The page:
Did you know that when a toilet is flushed, a plume of aerosolized matter spreads into the air above the toilet? This can impact air quality and potentially spread infectious agents onto other surfaces in the bathroom. This blog post will explore what can be done to reduce community- and hospital-acquired infections caused by this phenomenon.
1. How Toilets Spread Infections:
1.1 Harboring Pathogens:
The introduction of public sanitation, including toilets, has been recognized as one of the most impactful advances in the control of spreading communicable infections and diseases. However, the toilets commonly used today in various settings, including private homes, community areas, and healthcare facilities, can harbor dangerous pathogens such as E. Coli, Staphylococcus aureus, and other bacteria and fungi. These pathogens can be spread through the air and on surfaces, contributing to hospital- and community-acquired infections. In multiple studies, scientists have found that a plethora of pathogens are dispersed into the air and onto surfaces when a toilet is flushed. These particles can settle on the toilet seat surface, flushing handle, and other areas of the room where the toilet is located. While proper hand hygiene has been shown to reduce disease transmission significantly, there is the potential for particle inhalation, which can lead to someone acquiring an infection.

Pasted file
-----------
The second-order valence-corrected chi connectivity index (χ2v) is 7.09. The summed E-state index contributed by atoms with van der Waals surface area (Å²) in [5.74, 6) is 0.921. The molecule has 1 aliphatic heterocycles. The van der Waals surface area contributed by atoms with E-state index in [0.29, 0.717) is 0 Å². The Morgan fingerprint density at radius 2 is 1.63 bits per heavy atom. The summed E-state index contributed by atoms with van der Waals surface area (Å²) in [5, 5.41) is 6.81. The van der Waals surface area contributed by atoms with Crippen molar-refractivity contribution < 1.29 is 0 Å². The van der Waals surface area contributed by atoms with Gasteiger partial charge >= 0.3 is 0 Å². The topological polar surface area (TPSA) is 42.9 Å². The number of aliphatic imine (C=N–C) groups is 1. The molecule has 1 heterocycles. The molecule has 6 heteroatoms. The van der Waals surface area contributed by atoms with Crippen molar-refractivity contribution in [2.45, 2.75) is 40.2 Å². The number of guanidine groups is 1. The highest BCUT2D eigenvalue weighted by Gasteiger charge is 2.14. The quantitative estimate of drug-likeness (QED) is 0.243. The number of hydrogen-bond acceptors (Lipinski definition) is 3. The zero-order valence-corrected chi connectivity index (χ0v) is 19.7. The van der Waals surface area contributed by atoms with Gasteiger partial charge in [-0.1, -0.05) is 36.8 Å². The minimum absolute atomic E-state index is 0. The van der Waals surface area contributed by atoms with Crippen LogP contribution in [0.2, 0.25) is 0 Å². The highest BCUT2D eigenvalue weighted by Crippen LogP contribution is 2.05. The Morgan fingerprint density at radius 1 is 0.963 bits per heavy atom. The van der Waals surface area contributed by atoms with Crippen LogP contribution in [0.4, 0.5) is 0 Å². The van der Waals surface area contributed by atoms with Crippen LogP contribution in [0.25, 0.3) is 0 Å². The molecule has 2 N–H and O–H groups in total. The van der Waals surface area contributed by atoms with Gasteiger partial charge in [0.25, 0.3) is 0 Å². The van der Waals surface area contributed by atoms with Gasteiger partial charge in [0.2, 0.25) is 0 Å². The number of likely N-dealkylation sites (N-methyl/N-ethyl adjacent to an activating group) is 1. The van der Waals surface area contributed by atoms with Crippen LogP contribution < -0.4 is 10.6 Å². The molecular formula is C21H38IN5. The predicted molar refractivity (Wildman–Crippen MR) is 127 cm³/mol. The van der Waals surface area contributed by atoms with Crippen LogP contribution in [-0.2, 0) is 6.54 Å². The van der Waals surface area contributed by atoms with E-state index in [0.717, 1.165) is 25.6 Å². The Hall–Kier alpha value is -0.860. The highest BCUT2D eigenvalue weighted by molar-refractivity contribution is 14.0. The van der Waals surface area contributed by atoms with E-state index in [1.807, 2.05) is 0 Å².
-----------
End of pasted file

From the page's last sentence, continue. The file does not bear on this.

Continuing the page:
1.2 The Impact of Lid-Down Flushing: Flushing toilets with the lid down can reduce airborne bacteria by 50%. Lid-down flushing is effective in two ways:
1. Firstly, it prevents the escape of aerosolized particles. When a toilet is flushed with the lid up, aerosolized matter containing bacteria is released into the air. Flushing with the lid down contains these particles within the toilet bowl, reducing their dispersal and airborne transmission.
2. Secondly, lid-down flushing minimizes the spread of bacteria present on the toilet surface. Flushing with the lid up can cause water and bacteria to splash onto surrounding surfaces, increasing the risk of contamination. The closed lid acts as a barrier, preventing the spread of bacteria from the toilet surface.
By implementing lid-down flushing protocols, we can significantly reduce airborne bacteria and minimize the spread of bacteria in the bathroom, contributing to improved infection control.
2. Toilet Technology Being Developed:
2.1 Waterless Toilets:
Waterless toilets, known as dry or composting toilets, have shown promise in reducing disease transmission. They operate without water for flushing, which can minimize the release and spread of pathogens. Studies suggest lower rates of gastrointestinal infections in households using waterless toilets compared to traditional flush toilets. Similarly, in healthcare facilities, waterless toilets have the potential to reduce hospital-acquired infections by mitigating contamination and minimizing the generation of plumes. Further research is needed to understand the benefits fully, but waterless toilets promise to improve infection control in various settings.